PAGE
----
Among the injuries known to be associated with hand tools are musculoskeletal disorders, both of the tendon and nerves. Musculoskeletal disorders are disorders arising from repeated exertions and excessive movements of the body. Therefore, users of hand tools, who are oft required to twist their arms, hands, and wrists repeatedly or forcefully are susceptible to musculoskeletal disorders. Musculoskeletal disorders are often painful and are usually involve debilitating swelling. Among the known musculoskeletal disorders associated with use of hand tools are carpal tunnel syndrome, tenosynovitis, tendinitis, ganglionic cyst, epicondylitis, and De Quervain's disease. According to the U.S. Bureau of Labor Statistics (1990), the incidence of musculoskeletal disorders is quickly rising. Indeed, more than 60% of the workplace illnesses reported each calendar year are associated with musculoskeletal disorders. Other symptoms associated with musculoskeletal disorders are tingling, swelling in the joints, decreased ability to move, decreased grip strength, continual muscle fatigue, sore muscles, numbness, and pain in movement. Often one can associate the condition with the design (i.e., the device is awkward in holding and implementation) and with the inability to illuminate the working environment (often a flashlight is held in the mouth of the user to provide light to the working environment).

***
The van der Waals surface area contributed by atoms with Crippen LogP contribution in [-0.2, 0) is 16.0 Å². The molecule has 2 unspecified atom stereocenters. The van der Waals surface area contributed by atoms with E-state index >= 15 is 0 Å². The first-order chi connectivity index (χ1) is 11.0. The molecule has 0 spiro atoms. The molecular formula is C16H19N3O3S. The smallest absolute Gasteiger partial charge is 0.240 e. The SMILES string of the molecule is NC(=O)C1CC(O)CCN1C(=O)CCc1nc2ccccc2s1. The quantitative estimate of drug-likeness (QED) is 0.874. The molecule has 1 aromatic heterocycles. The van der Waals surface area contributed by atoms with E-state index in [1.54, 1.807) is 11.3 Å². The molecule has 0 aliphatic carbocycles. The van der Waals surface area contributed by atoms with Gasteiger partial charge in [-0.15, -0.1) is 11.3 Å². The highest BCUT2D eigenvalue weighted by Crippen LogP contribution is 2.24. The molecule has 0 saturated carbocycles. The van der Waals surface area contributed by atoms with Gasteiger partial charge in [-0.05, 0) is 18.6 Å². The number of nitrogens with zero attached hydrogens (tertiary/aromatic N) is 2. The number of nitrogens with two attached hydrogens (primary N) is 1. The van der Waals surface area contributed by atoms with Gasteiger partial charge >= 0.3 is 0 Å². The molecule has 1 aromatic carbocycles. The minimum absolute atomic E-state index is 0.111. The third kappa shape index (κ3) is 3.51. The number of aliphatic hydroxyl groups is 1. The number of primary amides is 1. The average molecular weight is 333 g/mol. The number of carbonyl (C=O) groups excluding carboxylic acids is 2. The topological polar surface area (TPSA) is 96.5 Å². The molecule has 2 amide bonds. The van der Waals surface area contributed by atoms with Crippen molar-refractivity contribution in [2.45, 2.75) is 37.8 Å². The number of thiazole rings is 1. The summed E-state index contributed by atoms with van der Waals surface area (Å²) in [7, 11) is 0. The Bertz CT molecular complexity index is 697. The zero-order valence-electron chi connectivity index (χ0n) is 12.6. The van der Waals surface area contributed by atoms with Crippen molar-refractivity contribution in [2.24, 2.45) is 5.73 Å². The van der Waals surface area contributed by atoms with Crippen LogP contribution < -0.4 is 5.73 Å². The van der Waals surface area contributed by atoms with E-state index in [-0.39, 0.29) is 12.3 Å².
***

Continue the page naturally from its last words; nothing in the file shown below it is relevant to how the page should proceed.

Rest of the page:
It is thus an object of the instant invention to overcome these aforementioned limitations in a single operational design.
Ergonomically and functionally designed hand tools have also been shown to decrease the amount of force needed for work. Hand tools that require muscular force should be designed so that the largest muscle groups available exert the required force. Utilization of the largest muscle groups will enable users of hand tools to apply much greater torque than can be accomplished with a non-ergonomically designed hand tool, without risk of injury. The greater the force exerted by use of a hand tool, the greater the strain on the user's hand and arm. Ergonomic hand tools enable users to apply two to three times the torque available from conventional hand tools.
It is thus another object of the instant invention to provide a functional, ergonomically constructed tool array that reduces the risk of injury while still permitting use of the user's musculature in operation.